DIY: ProjectLambda Stock ECU Reflash Tuning (Master Reference Thread)
Ok. Let's do this.
Project Lambda Tuning
*Disclaimer* This is a technical reference guide. No more. No less. No guarantees are expressed or implied. Period. Save the debates and **** measuring for the dyno and the track.
Prior RS25.com Thread:
User's Build Threads:
(Post your build thread link and I'll add it here.)
Plenty of us have waited a long, long time for a reflashing option for the late model GC Imprezas. For about $400, this is a decent option for fine tuning adjustment of available factory parameters on the older ECU. This was a suitable compromise for me between a standalone and swapping a WRX ECU + harness. I'll forever be a fan of the direct nature of stand-alone systems; they just do what you tell them. This tuning options allows you to at least wrangle the stock ECU and rope it in under your saddle. Plenty of the functionality you don't have to actually use until it is needed, similar to open source reflashing.
This thread is meant to be an explanation and a how-to guide for end-users and tuners. There is no handbook, to date, and the software is also still technically in beta testing. Tuners will find it easy to use. If you are an end user who helps your friends debug their stuff, then that's about the skill level you need to work with this on your own.
This software is a good stepping stone for advanced users. Beginners should still consult with a qualified tuner. There are still software revisions and new features being added. The attraction as an end user was the stability. It has never crashed my laptop or bricked my ECU. That is at least a very good start. I have a background in automotive product development, tech writing, and software so the current incubation stage of this software is a familiar place to me. Some of the functions will seem a little weird and may not be in the final release version. I have been working with the software now as and end user and tester for about 3 months and like what I see. It has not been a painful or expensive experience.
As always, datalogging is your friend and will be how you judge your results along with your own tangible experiences like listening for spark knock or knowing what causes CELs. The dyno comes after, not before, the ECU is pleased.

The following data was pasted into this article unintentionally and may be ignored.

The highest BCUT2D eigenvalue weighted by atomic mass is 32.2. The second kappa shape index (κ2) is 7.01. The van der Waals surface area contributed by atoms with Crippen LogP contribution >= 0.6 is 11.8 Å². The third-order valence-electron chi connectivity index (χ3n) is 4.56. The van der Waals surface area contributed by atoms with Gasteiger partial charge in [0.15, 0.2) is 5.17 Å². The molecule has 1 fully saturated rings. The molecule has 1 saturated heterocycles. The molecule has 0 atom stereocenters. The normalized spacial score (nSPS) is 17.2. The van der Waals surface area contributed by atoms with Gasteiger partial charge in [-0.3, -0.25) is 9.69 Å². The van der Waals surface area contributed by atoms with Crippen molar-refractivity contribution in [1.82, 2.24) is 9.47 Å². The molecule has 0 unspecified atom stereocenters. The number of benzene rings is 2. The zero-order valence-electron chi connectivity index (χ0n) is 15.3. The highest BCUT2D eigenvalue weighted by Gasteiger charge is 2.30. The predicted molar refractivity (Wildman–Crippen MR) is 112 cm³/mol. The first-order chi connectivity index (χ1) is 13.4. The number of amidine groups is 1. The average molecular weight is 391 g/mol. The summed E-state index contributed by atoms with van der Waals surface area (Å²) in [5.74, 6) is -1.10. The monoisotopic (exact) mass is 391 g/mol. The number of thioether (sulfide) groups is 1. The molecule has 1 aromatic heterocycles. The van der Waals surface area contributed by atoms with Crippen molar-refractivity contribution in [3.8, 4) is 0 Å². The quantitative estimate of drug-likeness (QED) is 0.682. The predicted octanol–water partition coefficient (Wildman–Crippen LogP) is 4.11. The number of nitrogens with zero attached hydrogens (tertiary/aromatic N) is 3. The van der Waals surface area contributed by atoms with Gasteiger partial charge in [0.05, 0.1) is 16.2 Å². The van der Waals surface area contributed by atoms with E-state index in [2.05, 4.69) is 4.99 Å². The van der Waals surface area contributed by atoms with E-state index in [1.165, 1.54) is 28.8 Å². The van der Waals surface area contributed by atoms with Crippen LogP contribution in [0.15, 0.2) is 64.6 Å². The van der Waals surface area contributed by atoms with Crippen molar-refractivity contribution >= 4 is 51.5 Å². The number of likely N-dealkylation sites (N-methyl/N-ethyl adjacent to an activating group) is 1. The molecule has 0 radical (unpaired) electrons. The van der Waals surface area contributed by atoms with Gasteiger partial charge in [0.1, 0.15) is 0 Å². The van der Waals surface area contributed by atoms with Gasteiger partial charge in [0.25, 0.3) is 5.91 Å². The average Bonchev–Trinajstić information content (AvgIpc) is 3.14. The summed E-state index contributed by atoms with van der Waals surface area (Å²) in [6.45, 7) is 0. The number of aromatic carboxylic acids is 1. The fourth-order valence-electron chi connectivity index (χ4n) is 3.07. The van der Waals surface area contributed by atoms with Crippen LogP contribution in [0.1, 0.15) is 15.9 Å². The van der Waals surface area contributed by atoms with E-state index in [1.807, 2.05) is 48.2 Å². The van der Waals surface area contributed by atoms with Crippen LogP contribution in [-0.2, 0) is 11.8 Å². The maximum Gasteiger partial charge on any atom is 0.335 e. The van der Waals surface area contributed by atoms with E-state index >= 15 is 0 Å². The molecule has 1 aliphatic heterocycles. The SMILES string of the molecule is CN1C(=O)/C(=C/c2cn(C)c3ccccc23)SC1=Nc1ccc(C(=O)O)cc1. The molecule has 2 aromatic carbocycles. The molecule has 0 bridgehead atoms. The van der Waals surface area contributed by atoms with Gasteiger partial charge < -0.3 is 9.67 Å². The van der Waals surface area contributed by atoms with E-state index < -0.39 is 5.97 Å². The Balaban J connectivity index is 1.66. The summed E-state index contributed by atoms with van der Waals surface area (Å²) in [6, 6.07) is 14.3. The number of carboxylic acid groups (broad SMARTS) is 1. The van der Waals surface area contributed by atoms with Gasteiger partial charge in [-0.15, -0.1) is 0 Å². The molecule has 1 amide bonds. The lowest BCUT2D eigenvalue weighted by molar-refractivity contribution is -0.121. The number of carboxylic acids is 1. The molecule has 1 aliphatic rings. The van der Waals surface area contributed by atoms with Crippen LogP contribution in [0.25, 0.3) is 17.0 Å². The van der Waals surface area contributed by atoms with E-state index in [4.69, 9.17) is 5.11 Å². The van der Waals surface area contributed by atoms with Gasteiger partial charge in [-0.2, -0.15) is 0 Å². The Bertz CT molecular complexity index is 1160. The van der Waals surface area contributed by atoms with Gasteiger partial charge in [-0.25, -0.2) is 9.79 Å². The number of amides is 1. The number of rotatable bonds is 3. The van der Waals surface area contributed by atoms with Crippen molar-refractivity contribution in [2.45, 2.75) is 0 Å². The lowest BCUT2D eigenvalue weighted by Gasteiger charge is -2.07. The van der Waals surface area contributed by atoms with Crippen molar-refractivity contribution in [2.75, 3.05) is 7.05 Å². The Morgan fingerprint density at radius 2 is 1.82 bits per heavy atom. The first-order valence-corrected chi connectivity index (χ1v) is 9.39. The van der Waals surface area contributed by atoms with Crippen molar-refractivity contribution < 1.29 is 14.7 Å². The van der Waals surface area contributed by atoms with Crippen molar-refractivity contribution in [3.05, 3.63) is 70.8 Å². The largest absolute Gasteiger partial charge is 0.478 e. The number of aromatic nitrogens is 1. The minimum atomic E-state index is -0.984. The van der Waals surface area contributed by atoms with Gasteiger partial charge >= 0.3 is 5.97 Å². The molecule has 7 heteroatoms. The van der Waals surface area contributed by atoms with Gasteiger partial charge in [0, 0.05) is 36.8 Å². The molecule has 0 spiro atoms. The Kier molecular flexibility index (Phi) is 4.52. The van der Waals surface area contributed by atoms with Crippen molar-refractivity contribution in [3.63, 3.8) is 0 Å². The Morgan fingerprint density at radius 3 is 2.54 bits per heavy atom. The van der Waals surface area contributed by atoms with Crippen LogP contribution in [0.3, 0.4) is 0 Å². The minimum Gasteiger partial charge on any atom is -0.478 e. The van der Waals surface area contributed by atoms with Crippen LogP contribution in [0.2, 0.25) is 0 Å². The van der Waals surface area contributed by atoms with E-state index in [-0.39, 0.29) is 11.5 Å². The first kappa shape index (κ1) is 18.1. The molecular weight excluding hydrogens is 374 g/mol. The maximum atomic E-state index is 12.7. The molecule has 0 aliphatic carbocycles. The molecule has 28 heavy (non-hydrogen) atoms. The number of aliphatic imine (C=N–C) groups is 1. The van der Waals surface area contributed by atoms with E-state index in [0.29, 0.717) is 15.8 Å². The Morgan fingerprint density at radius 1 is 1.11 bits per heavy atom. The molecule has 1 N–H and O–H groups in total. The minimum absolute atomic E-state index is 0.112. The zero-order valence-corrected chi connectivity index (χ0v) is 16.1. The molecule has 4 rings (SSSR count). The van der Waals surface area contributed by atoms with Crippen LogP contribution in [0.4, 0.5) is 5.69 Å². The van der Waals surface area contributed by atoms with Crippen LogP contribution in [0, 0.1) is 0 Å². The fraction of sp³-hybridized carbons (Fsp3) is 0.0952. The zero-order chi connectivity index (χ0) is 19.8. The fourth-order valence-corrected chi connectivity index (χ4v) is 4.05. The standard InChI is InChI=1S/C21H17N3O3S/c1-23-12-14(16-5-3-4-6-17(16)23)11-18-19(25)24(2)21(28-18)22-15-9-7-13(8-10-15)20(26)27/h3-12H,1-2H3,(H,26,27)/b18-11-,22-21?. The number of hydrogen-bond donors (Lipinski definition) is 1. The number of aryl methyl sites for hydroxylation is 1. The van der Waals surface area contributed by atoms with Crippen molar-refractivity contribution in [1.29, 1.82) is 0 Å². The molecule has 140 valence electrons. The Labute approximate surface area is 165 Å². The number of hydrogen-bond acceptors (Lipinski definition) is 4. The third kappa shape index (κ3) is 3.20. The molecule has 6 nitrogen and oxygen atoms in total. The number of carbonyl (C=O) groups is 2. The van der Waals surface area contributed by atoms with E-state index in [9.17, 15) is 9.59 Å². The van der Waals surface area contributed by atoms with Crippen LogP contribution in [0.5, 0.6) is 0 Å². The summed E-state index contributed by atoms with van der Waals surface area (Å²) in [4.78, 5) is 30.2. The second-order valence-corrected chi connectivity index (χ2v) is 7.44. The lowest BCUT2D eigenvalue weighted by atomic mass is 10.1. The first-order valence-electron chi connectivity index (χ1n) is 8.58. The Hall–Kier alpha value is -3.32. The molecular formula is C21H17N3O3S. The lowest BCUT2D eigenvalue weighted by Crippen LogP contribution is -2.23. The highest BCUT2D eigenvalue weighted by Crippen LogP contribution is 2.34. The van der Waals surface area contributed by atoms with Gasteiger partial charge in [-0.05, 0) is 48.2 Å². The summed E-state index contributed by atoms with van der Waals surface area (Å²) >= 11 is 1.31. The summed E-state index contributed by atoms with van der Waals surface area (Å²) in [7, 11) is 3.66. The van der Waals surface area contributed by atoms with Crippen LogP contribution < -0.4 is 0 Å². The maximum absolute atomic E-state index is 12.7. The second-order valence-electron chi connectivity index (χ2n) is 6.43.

(This needs to be said...)It's still important to have good support for your build, beyond earmarked threads. Find good people, pay them fairly, and don't **** on them. Jon at Fuji Factory has been very helpful since my engine combination is his brainchild. Mike has been helpful with the software since he wrote it. I had to fill in the details by turning the wrenches, polishing the computer tuning, and debugging the electronics of the swap. I took a chance on several new things and am happy with the results. I'm leery of dynoing it until the software is a little further along, like being able to raise the redline. I'm still leaving a lot on the table. /rant
Let's get to it by going down the line on available features and what they do. Screenshots added for reference 8/26/16
Airflow Scalar This is more for readouts and logging than ECU calculation. It lets you know where you're going with airflow measurement moreso than the ECU.
E85 scalar value-0.96212
93 scalar value-1.47763
Load Scalar--this is essentially where you can scale your injectors. It doesn't read as simply as plugging in injector sizing. Mike is very helpful with these two figures to get you started. I used the following for my 440 injectors on E85 and gas.
E85 scalar value-0.05589
93 scalar value-0.03949
When both of the above values are correct, you are off to a good start on dialing in the rest of the mapping accurately.
You'll find that many of these settings are simply "1" = "on" and "0" = "off".
Learning Enable (useless). I killed 2 IAC valves with it.
Set to 1, the ECU will learn and adjust it's fuel trims and timing.
Set to 0, the mapping stays static.
VSS Error Fuel cut enable (useless)
Set to 1, the ECU will enable fuel cut for vehicle speed sensor errors
Set to 0, the ECU will disable fuel cut for vehicle speed sensor errors
Sustained High RPM fuel cut enable (useless)
Set to 1, the ECU will enable injector fuel cut at high rpm trailing throttle just like the factory.